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Artistic Italy

  Italian text by AnnaLisa Limardi - Translation & adaptation by Domenico Russumanno.
 
Romanesque architecture is debased Roman architecture. Romanesque is generally considered by art historians as a Pan-European architecture with both the manner of construction and the style having a consistency that stretches geographically from Ireland to the Balkans. 
 
 
Architecture of a Romanesque style also developed simultaneously in the north of Italy, parts of France and in the Iberian Peninsula in the 10th century and prior to the later influence of the Abbey of Cluny. 
Romanesque architecture was the first distinctive style to spread across Europe since the Roman Empire.
With the decline of Rome, Roman building methods survived to an extent in Western Europe, where successive Merovingian, Carolingian and Ottonian architects continued to build large stone buildings such as monastery churches and palaces.

 

 
The style, sometimes called First Romanesque or Lombard Romanesque, is characterized by thick walls, lack of sculpture and the presence of rhythmic ornamental arches known as a Lombard band.


The architecture of late antiquity (or early Christian) and the first centuries of the Middle Ages remained substantially faithful to the Roman tradition. 
 
 
The form, structure and decoration of churches and baptisteries (whether basilica or centrally planned) mostly derived from the adaptation of ancient buildings to the needs and customs of the new religion.
 
Major examples of architecture from this period are to be found in Rome (basilica of Santa Maria Maggiore,... 
 
 
...also known as Santa Maria della neve, and also the basilica of  Santa Sabina) ...
 

...and Ravenna, an important centre in the development of early Christian and early medieval art. Ravenna became the capital of the Western Empire in 402 AD and witnessed the construction of many buildings in keeping with this role, including the Battistero degli Ortodossi (or Neoniano), the basilica of St. Apollinare Nuovo, St Vitale and St Apollinare  in Classe and the mausoleums of Galla Piacidia and Theodoric.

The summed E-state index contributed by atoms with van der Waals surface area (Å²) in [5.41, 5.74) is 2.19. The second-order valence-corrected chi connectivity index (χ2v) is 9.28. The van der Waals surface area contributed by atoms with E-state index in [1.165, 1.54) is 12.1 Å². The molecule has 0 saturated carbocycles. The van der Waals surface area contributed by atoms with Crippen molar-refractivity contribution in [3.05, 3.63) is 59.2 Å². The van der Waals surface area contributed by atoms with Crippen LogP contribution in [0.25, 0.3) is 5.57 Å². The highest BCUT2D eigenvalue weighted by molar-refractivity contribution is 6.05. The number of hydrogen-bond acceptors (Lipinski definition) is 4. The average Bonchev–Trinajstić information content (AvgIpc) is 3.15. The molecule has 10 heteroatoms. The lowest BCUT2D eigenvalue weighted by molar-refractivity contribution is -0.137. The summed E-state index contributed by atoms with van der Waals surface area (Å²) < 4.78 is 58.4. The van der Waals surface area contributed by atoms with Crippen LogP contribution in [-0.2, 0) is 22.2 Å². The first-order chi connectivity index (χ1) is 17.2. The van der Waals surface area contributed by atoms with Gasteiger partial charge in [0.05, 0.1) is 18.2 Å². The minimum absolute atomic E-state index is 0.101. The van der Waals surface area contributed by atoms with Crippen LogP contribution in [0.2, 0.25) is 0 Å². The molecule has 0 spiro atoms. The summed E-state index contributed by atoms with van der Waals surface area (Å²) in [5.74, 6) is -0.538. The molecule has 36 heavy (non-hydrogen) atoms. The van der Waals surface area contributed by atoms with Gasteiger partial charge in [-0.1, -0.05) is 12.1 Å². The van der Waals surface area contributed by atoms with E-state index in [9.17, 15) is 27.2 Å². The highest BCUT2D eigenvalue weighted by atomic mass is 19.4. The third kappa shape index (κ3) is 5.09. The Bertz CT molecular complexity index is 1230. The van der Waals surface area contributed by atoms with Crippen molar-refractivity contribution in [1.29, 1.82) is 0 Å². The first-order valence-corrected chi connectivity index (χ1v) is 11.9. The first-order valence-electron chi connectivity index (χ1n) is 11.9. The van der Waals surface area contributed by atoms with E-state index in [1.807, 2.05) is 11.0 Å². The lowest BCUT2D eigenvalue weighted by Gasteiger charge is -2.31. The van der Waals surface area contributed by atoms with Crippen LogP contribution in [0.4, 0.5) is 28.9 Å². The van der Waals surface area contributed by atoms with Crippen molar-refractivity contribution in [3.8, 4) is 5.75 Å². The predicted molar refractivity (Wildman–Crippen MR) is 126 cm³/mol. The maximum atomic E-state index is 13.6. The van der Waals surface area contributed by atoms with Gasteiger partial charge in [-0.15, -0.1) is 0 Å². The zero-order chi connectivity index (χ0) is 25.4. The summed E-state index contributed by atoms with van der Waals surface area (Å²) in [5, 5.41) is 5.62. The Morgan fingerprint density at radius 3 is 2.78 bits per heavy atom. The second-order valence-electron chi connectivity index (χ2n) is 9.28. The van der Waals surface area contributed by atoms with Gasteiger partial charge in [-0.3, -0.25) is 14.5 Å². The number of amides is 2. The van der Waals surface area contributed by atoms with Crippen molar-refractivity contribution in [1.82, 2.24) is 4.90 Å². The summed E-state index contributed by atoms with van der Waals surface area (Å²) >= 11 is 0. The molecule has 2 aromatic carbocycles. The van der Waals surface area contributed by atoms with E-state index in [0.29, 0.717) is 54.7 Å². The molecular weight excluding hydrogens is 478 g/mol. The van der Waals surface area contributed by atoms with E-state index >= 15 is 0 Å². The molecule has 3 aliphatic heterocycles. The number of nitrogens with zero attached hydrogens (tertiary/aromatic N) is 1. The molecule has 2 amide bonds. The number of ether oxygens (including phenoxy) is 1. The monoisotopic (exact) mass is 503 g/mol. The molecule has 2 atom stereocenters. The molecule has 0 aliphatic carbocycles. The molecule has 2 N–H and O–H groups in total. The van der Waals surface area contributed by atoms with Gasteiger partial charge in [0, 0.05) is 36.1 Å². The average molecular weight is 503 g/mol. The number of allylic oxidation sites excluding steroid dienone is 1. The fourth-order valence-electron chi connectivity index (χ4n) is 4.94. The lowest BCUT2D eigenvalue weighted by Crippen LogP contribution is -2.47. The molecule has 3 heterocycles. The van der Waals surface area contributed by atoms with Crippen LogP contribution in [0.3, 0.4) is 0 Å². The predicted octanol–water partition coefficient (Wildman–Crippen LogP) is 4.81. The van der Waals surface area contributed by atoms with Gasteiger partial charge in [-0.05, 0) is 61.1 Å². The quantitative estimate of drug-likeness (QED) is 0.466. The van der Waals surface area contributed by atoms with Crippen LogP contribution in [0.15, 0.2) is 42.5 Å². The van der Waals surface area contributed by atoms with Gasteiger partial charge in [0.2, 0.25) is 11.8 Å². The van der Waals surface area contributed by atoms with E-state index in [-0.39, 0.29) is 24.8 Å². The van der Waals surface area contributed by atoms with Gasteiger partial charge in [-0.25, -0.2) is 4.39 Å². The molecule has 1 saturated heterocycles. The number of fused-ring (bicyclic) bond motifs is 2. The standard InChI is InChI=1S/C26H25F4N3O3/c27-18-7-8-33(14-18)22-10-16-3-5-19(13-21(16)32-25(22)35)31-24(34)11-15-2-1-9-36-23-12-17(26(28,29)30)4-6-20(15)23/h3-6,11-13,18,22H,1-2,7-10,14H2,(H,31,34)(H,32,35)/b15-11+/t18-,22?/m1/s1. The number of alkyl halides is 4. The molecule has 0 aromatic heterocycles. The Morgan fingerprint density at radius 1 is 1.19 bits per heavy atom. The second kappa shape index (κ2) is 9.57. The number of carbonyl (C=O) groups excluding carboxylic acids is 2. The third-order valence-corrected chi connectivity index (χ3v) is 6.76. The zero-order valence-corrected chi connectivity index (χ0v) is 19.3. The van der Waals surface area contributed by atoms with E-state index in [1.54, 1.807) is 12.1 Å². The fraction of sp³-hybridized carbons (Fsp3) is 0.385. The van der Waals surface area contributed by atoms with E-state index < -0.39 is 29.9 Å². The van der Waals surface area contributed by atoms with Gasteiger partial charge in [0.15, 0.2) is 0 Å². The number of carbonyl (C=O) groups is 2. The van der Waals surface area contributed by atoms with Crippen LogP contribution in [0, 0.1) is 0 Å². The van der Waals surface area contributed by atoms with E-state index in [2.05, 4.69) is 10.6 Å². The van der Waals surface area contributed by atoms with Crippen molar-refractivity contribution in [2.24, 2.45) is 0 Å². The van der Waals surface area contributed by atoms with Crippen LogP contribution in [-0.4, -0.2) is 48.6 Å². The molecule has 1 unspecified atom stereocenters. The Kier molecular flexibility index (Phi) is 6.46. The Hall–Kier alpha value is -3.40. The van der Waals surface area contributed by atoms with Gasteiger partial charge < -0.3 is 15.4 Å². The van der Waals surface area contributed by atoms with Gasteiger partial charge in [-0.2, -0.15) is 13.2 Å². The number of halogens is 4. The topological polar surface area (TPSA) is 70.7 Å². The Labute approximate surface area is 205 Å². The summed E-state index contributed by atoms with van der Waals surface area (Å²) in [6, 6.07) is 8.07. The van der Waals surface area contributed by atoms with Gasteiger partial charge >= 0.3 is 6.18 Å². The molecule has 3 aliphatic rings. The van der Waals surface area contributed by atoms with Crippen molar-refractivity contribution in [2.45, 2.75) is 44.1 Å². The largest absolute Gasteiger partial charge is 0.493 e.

The style which became known as "Romanesque" developed initially in northern Italy from the end of the 11th century, with great achievements like the basilica of St. Ambrogio in Milano (the archetype of this style), St. Michele in Pavia, the cathedral and baptistery in Cremona, the cathedrals of Modena, Parma, Piacenza and Ferrara and St. Zeno in Verona.
 
It also flourished  in other regions: Tuscany (Pisa Cathedral), the Marche (San Ciriaco in Ancona), Puglia (Apulia - cathedrals of Bari, Bitonto, Ruvo, Troia and Trani) and throughout Sardinia.
 

Romanesque churches and abbeys are found everywhere, in the historic centres of cities and in the countryside.They are a characteristic feature of the Italian landscape.

Typical elements of the style are rose windows, ribs, cross vaults and rows of hanging arches.
Sculpture also played a mayor role in decoration; it was viewed as an integral part of the overall architectural project and often the architect and the sculptor are one and the same person.
 
 
Sculpture
 
Sculpture in the Lombard period combined Byzantine elements with animal, plant and geometric motifs of German origin (arches decorated in stucco in the Lombard Tempietto or Santa Maria in Valle in Cividale, Friuli).


During the Carolingen period, on the other hand, there was some return to Classical forms (Gold Altar of Volvinio in St Ambrogio in Milan) which continued under the Otto Emperors despite the close links with Byzantinum (stucco work in San Pietro al Monte di Civate near Lecco and the ciborium of St Ambrogio also in Milan).